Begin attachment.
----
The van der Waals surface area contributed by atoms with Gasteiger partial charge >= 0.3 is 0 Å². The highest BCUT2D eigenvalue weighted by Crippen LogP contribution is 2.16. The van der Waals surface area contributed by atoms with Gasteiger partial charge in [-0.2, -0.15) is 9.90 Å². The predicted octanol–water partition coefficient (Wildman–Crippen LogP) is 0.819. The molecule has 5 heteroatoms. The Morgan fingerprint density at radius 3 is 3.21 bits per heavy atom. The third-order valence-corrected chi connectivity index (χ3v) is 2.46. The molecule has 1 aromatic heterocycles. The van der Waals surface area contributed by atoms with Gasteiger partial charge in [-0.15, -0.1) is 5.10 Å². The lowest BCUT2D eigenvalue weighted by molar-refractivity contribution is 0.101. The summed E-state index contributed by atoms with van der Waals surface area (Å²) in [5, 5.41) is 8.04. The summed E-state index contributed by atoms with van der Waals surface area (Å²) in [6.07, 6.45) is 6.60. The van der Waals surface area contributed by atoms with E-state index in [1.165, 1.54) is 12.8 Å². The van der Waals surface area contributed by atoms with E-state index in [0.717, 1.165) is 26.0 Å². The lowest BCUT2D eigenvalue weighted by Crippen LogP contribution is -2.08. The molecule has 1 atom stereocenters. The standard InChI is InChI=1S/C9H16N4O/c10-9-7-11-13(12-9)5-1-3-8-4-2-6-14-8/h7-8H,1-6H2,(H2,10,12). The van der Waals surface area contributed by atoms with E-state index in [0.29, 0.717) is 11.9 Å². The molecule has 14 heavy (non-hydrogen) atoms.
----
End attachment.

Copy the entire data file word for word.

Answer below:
The van der Waals surface area contributed by atoms with Gasteiger partial charge >= 0.3 is 0 Å². The highest BCUT2D eigenvalue weighted by Crippen LogP contribution is 2.16. The van der Waals surface area contributed by atoms with Gasteiger partial charge in [-0.2, -0.15) is 9.90 Å². The predicted octanol–water partition coefficient (Wildman–Crippen LogP) is 0.819. The molecule has 5 heteroatoms. The Morgan fingerprint density at radius 3 is 3.21 bits per heavy atom. The third-order valence-corrected chi connectivity index (χ3v) is 2.46. The molecule has 1 aromatic heterocycles. The van der Waals surface area contributed by atoms with Gasteiger partial charge in [-0.15, -0.1) is 5.10 Å². The lowest BCUT2D eigenvalue weighted by molar-refractivity contribution is 0.101. The summed E-state index contributed by atoms with van der Waals surface area (Å²) in [5, 5.41) is 8.04. The summed E-state index contributed by atoms with van der Waals surface area (Å²) in [6.07, 6.45) is 6.60. The van der Waals surface area contributed by atoms with E-state index in [1.165, 1.54) is 12.8 Å². The van der Waals surface area contributed by atoms with E-state index in [0.717, 1.165) is 26.0 Å². The lowest BCUT2D eigenvalue weighted by Crippen LogP contribution is -2.08. The molecule has 1 atom stereocenters. The standard InChI is InChI=1S/C9H16N4O/c10-9-7-11-13(12-9)5-1-3-8-4-2-6-14-8/h7-8H,1-6H2,(H2,10,12). The van der Waals surface area contributed by atoms with E-state index in [0.29, 0.717) is 11.9 Å². The molecule has 14 heavy (non-hydrogen) atoms.